Yeah, I’m as tired as you are of appending 2.0 on the end of every 20th century concept out there, but what do we call it? I participated as part of a great panel in the Bulldog Reporter Webinar on Friday about how the Web is transforming the PR profession. (You can download my slides on Public Relations 2.0 if you are interested.) As usual, the most interesting part for me was prompted by a question, this one about blogging in Fortune 500 companies.
You’ve got a metrics solution for Web pages. It might be Google Analytics or it might be something else, but you can count your page views, your visitors, and your conversions on your Web site. But as your marketing increasingly happens off your site and out of sight, you need more metrics solutions to track your progress. This week, YouTube has stepped up with a nice offering to help you track your video marketing.
Google has a reputation as an innovator, but in personalization, they’ve been anything but. As I pointed out a few weeks ago, Google is deathly afraid of the only thing that can derail their plans—a privacy backlash. So, after yet another beta test for adding demographics to their paid placement offering, Google yesterday announced that “demographic bidding” is live.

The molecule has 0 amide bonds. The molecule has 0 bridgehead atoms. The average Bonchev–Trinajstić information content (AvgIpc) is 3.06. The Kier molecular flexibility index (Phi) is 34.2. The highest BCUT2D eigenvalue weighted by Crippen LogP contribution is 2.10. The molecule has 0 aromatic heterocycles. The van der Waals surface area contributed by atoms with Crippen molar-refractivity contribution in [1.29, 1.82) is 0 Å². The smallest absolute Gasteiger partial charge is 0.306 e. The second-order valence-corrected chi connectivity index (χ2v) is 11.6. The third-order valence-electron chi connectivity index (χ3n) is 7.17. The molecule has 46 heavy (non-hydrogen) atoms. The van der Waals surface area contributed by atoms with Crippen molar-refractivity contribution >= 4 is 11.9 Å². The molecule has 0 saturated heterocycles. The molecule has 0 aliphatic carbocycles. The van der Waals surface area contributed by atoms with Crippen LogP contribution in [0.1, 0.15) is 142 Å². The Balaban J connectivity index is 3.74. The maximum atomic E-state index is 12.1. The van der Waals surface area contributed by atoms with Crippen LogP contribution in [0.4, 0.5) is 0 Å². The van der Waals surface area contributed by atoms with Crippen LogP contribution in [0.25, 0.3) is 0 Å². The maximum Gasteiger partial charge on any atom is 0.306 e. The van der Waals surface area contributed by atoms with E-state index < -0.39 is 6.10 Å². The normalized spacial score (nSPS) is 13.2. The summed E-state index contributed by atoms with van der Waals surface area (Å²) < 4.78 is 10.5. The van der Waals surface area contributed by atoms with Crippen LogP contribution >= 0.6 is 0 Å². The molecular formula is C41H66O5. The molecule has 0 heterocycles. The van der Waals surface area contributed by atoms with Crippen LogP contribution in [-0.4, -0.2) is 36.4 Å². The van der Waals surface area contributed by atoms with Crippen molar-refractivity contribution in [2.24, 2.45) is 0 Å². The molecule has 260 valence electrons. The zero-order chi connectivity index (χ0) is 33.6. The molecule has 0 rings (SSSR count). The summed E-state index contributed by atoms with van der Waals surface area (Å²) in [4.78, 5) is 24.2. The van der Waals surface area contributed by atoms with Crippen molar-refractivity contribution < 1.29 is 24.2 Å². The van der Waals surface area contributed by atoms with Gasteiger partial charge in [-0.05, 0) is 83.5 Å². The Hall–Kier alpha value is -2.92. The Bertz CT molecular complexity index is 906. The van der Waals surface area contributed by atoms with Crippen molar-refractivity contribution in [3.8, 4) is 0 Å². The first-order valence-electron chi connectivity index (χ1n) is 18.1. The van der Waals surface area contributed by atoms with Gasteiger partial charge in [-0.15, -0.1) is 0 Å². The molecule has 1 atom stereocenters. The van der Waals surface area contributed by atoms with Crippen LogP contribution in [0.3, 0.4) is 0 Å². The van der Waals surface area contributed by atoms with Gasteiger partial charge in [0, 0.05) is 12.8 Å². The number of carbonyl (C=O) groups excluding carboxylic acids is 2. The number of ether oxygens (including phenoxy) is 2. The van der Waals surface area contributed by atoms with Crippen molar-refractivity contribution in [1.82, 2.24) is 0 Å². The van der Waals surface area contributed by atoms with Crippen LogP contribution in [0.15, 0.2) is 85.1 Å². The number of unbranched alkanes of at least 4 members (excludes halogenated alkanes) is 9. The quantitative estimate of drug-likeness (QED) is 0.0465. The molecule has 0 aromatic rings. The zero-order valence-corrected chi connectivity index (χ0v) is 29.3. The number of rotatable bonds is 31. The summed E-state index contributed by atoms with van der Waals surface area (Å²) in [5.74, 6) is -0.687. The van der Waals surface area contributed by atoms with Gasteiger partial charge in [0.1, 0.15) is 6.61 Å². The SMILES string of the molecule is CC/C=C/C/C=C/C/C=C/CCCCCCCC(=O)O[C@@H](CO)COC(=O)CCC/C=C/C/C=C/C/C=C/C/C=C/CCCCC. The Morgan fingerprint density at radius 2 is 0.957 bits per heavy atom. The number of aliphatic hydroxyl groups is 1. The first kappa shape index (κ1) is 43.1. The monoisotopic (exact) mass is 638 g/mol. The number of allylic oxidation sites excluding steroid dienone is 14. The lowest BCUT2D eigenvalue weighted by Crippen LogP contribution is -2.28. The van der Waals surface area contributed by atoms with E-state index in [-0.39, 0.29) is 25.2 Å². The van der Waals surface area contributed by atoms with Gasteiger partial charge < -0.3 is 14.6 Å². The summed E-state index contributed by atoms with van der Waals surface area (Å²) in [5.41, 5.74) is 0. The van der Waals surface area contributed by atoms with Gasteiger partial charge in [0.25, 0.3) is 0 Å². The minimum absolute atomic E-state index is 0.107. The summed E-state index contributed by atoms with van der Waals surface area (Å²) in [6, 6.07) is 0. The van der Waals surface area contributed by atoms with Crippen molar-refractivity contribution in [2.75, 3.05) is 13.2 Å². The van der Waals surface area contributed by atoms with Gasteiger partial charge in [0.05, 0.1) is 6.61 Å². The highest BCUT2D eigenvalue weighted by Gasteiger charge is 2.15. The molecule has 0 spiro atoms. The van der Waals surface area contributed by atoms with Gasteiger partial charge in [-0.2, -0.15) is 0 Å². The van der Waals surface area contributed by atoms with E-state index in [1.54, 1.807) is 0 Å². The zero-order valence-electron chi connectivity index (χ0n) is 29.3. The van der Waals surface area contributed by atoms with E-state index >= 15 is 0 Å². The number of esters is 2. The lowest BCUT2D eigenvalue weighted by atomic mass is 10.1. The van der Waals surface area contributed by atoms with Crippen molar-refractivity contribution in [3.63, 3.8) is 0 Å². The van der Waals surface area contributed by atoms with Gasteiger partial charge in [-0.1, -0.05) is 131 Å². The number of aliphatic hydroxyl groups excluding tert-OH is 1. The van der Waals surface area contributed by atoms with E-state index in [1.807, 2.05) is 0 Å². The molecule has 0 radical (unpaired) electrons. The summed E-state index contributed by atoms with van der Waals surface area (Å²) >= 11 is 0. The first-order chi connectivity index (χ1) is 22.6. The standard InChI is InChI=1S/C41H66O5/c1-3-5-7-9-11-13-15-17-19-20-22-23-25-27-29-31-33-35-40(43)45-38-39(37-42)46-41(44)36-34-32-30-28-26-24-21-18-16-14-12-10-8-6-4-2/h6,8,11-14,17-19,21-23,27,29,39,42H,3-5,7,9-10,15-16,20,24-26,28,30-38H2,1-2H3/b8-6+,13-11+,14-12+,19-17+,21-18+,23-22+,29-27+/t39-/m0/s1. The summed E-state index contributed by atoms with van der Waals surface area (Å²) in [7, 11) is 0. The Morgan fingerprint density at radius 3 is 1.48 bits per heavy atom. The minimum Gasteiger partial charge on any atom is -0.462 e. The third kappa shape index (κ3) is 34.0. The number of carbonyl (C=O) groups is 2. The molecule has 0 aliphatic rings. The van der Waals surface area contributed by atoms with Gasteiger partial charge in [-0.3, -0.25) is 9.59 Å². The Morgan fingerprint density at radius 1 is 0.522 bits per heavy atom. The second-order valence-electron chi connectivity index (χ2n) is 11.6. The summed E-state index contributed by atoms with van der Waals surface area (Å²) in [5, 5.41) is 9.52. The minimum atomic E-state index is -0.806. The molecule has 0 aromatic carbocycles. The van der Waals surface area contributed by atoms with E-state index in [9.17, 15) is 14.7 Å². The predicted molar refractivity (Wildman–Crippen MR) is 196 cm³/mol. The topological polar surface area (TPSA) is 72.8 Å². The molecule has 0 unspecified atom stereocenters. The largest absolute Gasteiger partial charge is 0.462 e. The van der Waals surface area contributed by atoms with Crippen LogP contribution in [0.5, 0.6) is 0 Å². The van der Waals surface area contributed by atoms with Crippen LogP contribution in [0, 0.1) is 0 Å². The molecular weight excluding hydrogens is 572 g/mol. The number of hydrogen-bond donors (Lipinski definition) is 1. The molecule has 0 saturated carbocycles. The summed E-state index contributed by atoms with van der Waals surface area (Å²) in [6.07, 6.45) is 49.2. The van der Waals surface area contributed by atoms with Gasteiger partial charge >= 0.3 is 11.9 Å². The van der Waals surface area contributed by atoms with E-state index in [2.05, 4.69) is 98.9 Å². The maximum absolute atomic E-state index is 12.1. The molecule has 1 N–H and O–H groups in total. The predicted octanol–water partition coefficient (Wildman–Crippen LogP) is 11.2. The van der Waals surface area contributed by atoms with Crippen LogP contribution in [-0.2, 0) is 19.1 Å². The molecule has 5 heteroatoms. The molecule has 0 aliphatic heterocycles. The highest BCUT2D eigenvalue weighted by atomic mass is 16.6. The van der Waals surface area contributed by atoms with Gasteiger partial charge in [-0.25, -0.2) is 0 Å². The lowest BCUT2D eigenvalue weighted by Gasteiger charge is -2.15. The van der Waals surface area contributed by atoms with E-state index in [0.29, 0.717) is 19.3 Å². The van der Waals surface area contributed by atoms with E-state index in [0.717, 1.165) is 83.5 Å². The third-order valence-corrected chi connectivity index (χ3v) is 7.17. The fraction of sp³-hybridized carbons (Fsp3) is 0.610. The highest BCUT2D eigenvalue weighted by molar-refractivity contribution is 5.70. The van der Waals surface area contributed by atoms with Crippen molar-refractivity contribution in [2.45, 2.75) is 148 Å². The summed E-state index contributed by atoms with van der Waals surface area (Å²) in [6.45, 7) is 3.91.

Now suppose you wanted to buy your special someone a nice diamond ring. You’d probably type “diamond ring” into Google, right? So would I. But what would your not-so-savvy dad do? Is it possible that he’d type “nicediamondring.com” into the address bar of his browser? Read on to find out how you can advertise to folks like your dad.
Most of us find people the same way we find information, by firing up Google or our personal favorite search engine. I have been playing with Spock, a relatively new search engine that might make it easier for you to find the people you are looking for. Read on to find out why using Spock might be worth your while.